Saturday, September 30, 2006

HAITI

Things I think I saw. #2

Day 3, Sept. 9, 2006. This morning I woke to sounds of goats. Goats and donkeys, roosters and women.

A small Amish missionary girl climbs a small tree.



A fisherman with string between his toes repairs his nets. He works much faster than his two brothers. He says he can make 2,000 gourdes per day during the four good fishing months of the year. Some fish are as long as his arm, some only up to his elbow, the ones the size of his hand he throws back into the blue-blue water with a disdainful flip of his fish-measuring hand. Fishing runs in his family, he says, but his father was a bad manager – he spent the good fishing months money on women and beer. Our fisherman is different, he says, with a flash of a full-set of off-white teeth, he never asks for money: he flashes us a couple thousand gourdes. We wish each other bonswa and we are off in our country-improving foreign kind of way.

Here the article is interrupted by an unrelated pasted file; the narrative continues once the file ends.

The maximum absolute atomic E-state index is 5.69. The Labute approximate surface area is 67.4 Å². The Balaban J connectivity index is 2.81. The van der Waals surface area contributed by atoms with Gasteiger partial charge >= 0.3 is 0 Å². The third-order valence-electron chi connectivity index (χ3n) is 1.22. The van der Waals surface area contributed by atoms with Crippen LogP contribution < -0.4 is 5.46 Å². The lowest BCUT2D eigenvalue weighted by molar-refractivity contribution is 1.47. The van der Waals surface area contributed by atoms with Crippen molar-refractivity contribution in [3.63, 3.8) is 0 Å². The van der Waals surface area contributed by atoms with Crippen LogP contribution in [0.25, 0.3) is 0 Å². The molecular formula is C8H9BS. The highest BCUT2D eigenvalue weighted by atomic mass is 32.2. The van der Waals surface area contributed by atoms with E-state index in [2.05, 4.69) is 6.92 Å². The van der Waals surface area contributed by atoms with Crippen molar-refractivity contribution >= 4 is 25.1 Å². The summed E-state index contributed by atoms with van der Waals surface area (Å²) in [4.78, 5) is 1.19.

We ate fish in a restaurant in a red village, surrounded by red dirt, covered by red rocks and red children. The fish had been rubbed with lime and been given the right amount of spices. It was delicious. We ate it while a French trained woman sang the same song over and over in slow jazz style, her Creole tremulous, over the cardboard radio speaker behind my left ear. It was perfect.

Sunday. Day 4. Haitians sing like a fully-blown pipe organ. They hit the first chord hard and fast. Their song rises in a crescendo that never reaches its culmination. Their right side is filled with God according to the Creole Psalmist – this is the part that is always on the rise. Their Spirit loud and fast – fast not in terms of speed, fast as in secure. It is secure in its uplift, its lightness. It is not ephemeral in as much as it is clairvoyant. It is at once present and eternal. It is upward. Tight-limbed and smooth-skinned women, gently rocking, fill in the high parts at the proper place. Mothers hiss their white-eyed children into obeisance to its Spirit, men form the resonate laconic foundation of this God-worship. "Thank you for the chanti belle" the man prayed in the mint green and white shelter from the bleaching of the ultra-violent glare of the Caribbean sun.

1 Comments:

Anonymous Terri and Josh said...

nice. wish i could hear the singing.

12:21 PM  

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